Carlo

simulations

scheme

In this definition of the ‘population’ and the ‘population parameters’ the distribution of the error term is not assumed, but rather is given its actual value. Consequently, the error term ue is not independent, in general, of the regressors x (see the next section). In order to examine the performance of the alternative methods under different assumed relationships between the error term and the regressors, two sets of simulations are carried out. In the first set, the Monte Carlo samples, each of size n, are drawn from the (x, y) pairs of the ‘CPS population’; in this case u0 depends on x. In the second set, the Monte Carlo samples are drawn from the set of x’s and t+,‘s independently, while the y’s are computed from x, uO,and the population parameters. While ug is independe,nt of x, its marginal distribution remains the same as for the first case, i.e., the empirical distribution of the ‘population errors’ r&i, . . . , tie,. Under both schemes a coefficient vector is estimated for the Monte Carlo sample, along with covariance matrices using each of the alternative procedures. I then construct 0.95 confidence intervals for each population parameter using each of the above estimated standard errors and check whether or not it contains the corresponding population parameter. This procedure is repeated N,,,, times. The numbers reported in each of the tables below give the empirical levels of the Monte Carlo simulations, i.e., the fraction of times in which the computed confidence intervals contained a particular population coefficient.14 Since the Monte Carlo repetitions are independent, the variance of an empirical level filk is

var(hk)= j+

plk t1 - plk),

(17)

mc

for every estimator I (I = 1, . . . , L) and every population coefficient fiOk(k = 1> ... 3K). Standard errors for typical empirical levels and Monte Carlo samples sizes are reported in Table 12.

I3 The actual censoring value in the CPS data set is $999, with 5,474 observations (7.2% of the total number of observations) having this value as their usual weekly earnings. 12,196 observations (16.1%) take the value $750 after the artificial censoring at that value is imposed. t4The confidence intervals are computed separately regions for the population parameter vector.

for each coefficient;

these are not confidence

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4.3. Choosing o!for the order statistic estimator

To illustrate the impact of the choice of c( on the estimate ag, a sample of 500 observations was randomly drawn from the CPS sample (with a censoring value artificially set at $750). ce is then estimated for values of Z1 _a,2 ranging from 1.5 to 2.7 (corresponding to 1 - c( ranging from 0.86 to 0.99), at the 0.10,0.50, and 0.90 quantiles. The estimates of de for 8 = 0.10, 0.50, 0.90 graphed in Figs. la-lc show the sensitivity of ciOto the confidence interval level.15 At the 0.10 quantile the 8,‘s range from 1.02 to slightly over 1.22. This variation is even larger at the 0.90 quantile, where the &‘s differ by a factor of about 1.5. Even for confidence intervals of 0.95 to 0.99 (Z, _n,2 = 1.96 to 2.7) the variability in rie is quite significant, especially at the extreme quantiles. While censoring creates a problem at the 0.90 quantile, and to lesser extent at the 0.50 quantile, it causes no problem at the 0.10 quantile. Therefore, the sensitivity of the [email protected] at the 0.90 quantile cannot be solely attributed to censoring, although it is certainly magnified by it. 4.4. Choosing the number of bootstrap repetitions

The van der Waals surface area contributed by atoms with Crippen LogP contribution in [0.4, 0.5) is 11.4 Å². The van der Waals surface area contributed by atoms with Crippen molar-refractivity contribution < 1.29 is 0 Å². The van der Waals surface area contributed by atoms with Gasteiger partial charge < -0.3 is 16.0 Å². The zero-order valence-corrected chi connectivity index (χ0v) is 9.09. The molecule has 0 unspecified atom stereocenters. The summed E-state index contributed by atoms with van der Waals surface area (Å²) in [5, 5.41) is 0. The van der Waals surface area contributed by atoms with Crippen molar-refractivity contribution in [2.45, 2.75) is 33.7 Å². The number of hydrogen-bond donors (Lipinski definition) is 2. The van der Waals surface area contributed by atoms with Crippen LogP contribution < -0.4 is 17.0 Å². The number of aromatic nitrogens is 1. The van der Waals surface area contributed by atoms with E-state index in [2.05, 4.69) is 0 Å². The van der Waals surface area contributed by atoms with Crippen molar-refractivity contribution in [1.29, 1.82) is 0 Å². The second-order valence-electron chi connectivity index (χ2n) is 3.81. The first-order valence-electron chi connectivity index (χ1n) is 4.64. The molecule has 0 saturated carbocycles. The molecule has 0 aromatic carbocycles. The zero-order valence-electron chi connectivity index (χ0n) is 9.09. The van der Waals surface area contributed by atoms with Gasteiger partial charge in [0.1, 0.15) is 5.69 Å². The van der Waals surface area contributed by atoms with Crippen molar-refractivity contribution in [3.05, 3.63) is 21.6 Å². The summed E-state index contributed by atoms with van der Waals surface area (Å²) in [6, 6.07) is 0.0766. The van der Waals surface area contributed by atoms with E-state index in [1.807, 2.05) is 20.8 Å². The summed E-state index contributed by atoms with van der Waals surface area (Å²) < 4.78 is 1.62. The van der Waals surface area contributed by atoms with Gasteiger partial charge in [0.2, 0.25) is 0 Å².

When using the bootstrap technique one needs to choose: (a) the number of repetitions B and (b) the bootstrap sample size m. In the current study only the effect of the latter choice is examined, while the number of repetitions is based on a preliminary examination of the behavior of the bootstrap estimates. In the following example I use a sample of size 100 drawn from the 1987 annual CPS (with top coding value set at $7501, and I estimate the coefficient vector and a set of 150 bootstrap estimates (each of size 100). Note that with B bootstrap estimates at hand, one can also estimate the covariance matrix for /?e, using the fourth-order moments. Denote each element of the covariance matrix estimate in (12) (divided by n) by Vj, that is,

Let Ujdenote the vector of the stacked columns of the lower triangular matrix of Vj, i.e., Uj= vecl(Vj), and let u = vecl(%(/&)). Then an estimate of the covariance matrix of the covariance matrix estimate is given by

Gi

(vG(be)) =

$

,e - (Uj

U)(Uj

U)‘.

(19)

J-1

I5 Note from (11) that for s = [no - I] and t = [no + j] the numerator thresholds as G(increases, while the denominator increases continuously the ‘ratchet effect’ observed in Figs. la-lc.

of $8’ changes only at certain as a increases. This leads to

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a. JO Quantllo ,24Slomo

I 22

-

1.20 -

I ooruILtLLucLuL:“‘~I~‘~~!“~‘:“‘~~’~~~:~~~ I5

lb

17

I8

IV

Siondora

2 norm01

2.1

22

2.3

dlslrtb~llon

24

25

26

25

26

values

b.30 Quantile 0.62

Sigma

0.60 0.58 -

Standard

normal

dlstrlbullon

values

o.Jellll~:1111:~~~~~:~~~~:~~~~~ 1.5

I.6

I7

I8

l.V

Slondord

Fig. 1. vg estimates

for censored

2 normal

21

2.2

23

dlnrloutlon

quantile

regression,

24

values

with sample size 500.

313

314

M. BuchinskyJJournalof Econometrics68 (1995) 303-338

Since the standard error is a simple function of the variance, one can use the delta method to show that the asymptotic standard error, se,( .), of the estimated standard error,3 ( - ), for an element in &, is given by